0
Other Articles |

RACIAL DIFFERENCES IN HYPERTENSIVE DISEASE

Julian H. Lewis, M.D.
JAMA. 1938;111(24):2230-2231. doi:10.1001/jama.1938.02790500068023.
Text Size: A A A
Published online

ABSTRACT

To the Editor:—  In The Journal October 29, page 1684, a reply to a query asking about the racial incidence of hypertension stated that there is no well defined racial difference in the incidence of hypertensive disease. This statement is not at all in agreement with the literature, especially that which has to do with hypertension in colored people.The proneness of Negroes to hypertension and its resultant or concomitant cardiac and renal changes has been noted and studied by several investigators. Adams (Am. J. M. Sc.184:342 [Sept.] 1932) made several blood pressure readings on each of 5,074 male employees and one reading on each of 9,000 applicants for employment. About one third of these were colored and the remainder white. The average white systolic pressure was 121 mm. and the diastolic 81 mm.; for the colored, systolic 128 mm., diastolic 85 mm. In each age group the

Topics

Sign In to Access Full Content

Don't have Access?

Register and get free email Table of Contents alerts, saved searches, PowerPoint downloads, CME quizzes, and more

Subscribe for full-text access to content from 1998 forward and a host of useful features

Activate your current subscription (AMA members and current subscribers)

Purchase Online Access to this article for 24 hours

First Page Preview

View Large
/>
First page PDF preview

Figures

Tables

References

CME
Meets CME requirements for:
Browse CME for all U.S. States
Accreditation Information
The American Medical Association is accredited by the Accreditation Council for Continuing Medical Education to provide continuing medical education for physicians. The AMA designates this journal-based CME activity for a maximum of 1 AMA PRA Category 1 CreditTM per course. Physicians should claim only the credit commensurate with the extent of their participation in the activity. Physicians who complete the CME course and score at least 80% correct on the quiz are eligible for AMA PRA Category 1 CreditTM.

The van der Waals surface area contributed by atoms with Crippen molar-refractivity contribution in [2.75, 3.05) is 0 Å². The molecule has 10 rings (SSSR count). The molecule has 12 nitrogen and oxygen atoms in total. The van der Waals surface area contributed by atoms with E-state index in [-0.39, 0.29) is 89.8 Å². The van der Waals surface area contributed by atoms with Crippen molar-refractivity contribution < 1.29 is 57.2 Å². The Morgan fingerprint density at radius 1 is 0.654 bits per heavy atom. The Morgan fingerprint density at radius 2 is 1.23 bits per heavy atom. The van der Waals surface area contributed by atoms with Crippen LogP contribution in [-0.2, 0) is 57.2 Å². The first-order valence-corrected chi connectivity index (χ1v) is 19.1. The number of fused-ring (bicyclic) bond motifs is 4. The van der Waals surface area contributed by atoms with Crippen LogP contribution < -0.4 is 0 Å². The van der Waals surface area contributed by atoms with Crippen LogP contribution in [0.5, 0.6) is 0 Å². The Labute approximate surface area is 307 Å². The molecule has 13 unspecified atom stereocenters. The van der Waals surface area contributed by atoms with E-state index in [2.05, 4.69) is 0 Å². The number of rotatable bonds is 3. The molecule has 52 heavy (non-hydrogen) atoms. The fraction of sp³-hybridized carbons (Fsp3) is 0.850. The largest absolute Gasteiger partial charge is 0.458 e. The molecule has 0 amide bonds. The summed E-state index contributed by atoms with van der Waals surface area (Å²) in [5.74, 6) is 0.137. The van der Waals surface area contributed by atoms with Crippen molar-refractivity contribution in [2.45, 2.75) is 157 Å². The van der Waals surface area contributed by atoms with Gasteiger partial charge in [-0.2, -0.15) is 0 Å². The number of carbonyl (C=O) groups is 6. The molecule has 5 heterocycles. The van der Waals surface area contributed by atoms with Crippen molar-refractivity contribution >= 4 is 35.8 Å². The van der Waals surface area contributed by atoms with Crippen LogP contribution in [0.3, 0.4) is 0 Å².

Note: You must get at least of the answers correct to pass this quiz.
You have not filled in all the answers to complete this quiz
The following questions were not answered:
Sorry, you have unsuccessfully completed this CME quiz with a score of
The following questions were not answered correctly:
Commitment to Change (optional):
Indicate what change(s) you will implement in your practice, if any, based on this CME course.
Your quiz results:
The filled radio buttons indicate your responses. The preferred responses are highlighted
For CME Course: A Proposed Model for Initial Assessment and Management of Acute Heart Failure Syndromes
Indicate what changes(s) you will implement in your practice, if any, based on this CME course.
NOTE:
Citing articles are presented as examples only. In non-demo SCM6 implementation, integration with CrossRef’s "Cited By" API will populate this tab (http://www.crossref.org/citedby.html).

Multimedia

Some tools below are only available to our subscribers or users with an online account.

Sign In to Access Full Content

Related Content

Customize your page view by dragging & repositioning the boxes below.

Jobs
brightcove.createExperiences();